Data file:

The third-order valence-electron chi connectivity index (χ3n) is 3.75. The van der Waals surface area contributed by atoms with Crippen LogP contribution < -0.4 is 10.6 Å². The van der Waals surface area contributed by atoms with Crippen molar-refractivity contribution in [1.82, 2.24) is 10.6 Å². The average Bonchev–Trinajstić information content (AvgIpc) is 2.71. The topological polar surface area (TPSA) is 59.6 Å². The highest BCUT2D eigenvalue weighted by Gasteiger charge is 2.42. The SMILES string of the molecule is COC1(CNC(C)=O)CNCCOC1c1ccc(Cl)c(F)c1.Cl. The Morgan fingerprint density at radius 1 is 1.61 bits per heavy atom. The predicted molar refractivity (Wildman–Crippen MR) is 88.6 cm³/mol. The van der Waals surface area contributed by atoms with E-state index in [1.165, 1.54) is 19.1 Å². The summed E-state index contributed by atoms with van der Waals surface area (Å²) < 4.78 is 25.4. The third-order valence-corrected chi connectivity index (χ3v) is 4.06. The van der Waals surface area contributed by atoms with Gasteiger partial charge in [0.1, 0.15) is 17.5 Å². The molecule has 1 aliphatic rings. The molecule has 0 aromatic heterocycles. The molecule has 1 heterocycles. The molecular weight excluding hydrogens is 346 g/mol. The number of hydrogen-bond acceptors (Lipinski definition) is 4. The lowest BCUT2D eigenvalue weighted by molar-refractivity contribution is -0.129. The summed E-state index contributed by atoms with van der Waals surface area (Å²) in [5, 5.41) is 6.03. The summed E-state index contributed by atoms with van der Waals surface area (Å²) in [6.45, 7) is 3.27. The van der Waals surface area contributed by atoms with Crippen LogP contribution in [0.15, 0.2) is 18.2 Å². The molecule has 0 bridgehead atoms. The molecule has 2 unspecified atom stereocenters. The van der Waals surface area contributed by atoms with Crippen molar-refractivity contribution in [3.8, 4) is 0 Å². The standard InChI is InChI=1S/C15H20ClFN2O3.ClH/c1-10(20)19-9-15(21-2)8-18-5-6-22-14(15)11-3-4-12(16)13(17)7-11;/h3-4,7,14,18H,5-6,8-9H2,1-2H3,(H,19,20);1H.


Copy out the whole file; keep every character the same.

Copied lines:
The third-order valence-electron chi connectivity index (χ3n) is 3.75. The van der Waals surface area contributed by atoms with Crippen LogP contribution < -0.4 is 10.6 Å². The van der Waals surface area contributed by atoms with Crippen molar-refractivity contribution in [1.82, 2.24) is 10.6 Å². The average Bonchev–Trinajstić information content (AvgIpc) is 2.71. The topological polar surface area (TPSA) is 59.6 Å². The highest BCUT2D eigenvalue weighted by Gasteiger charge is 2.42. The SMILES string of the molecule is COC1(CNC(C)=O)CNCCOC1c1ccc(Cl)c(F)c1.Cl. The Morgan fingerprint density at radius 1 is 1.61 bits per heavy atom. The predicted molar refractivity (Wildman–Crippen MR) is 88.6 cm³/mol. The van der Waals surface area contributed by atoms with E-state index in [1.165, 1.54) is 19.1 Å². The summed E-state index contributed by atoms with van der Waals surface area (Å²) < 4.78 is 25.4. The third-order valence-corrected chi connectivity index (χ3v) is 4.06. The van der Waals surface area contributed by atoms with Gasteiger partial charge in [0.1, 0.15) is 17.5 Å². The molecule has 1 aliphatic rings. The molecule has 0 aromatic heterocycles. The molecule has 1 heterocycles. The molecular weight excluding hydrogens is 346 g/mol. The number of hydrogen-bond acceptors (Lipinski definition) is 4. The lowest BCUT2D eigenvalue weighted by molar-refractivity contribution is -0.129. The summed E-state index contributed by atoms with van der Waals surface area (Å²) in [5, 5.41) is 6.03. The summed E-state index contributed by atoms with van der Waals surface area (Å²) in [6.45, 7) is 3.27. The van der Waals surface area contributed by atoms with Crippen LogP contribution in [0.15, 0.2) is 18.2 Å². The molecule has 0 bridgehead atoms. The molecule has 2 unspecified atom stereocenters. The van der Waals surface area contributed by atoms with Crippen molar-refractivity contribution in [3.8, 4) is 0 Å². The standard InChI is InChI=1S/C15H20ClFN2O3.ClH/c1-10(20)19-9-15(21-2)8-18-5-6-22-14(15)11-3-4-12(16)13(17)7-11;/h3-4,7,14,18H,5-6,8-9H2,1-2H3,(H,19,20);1H.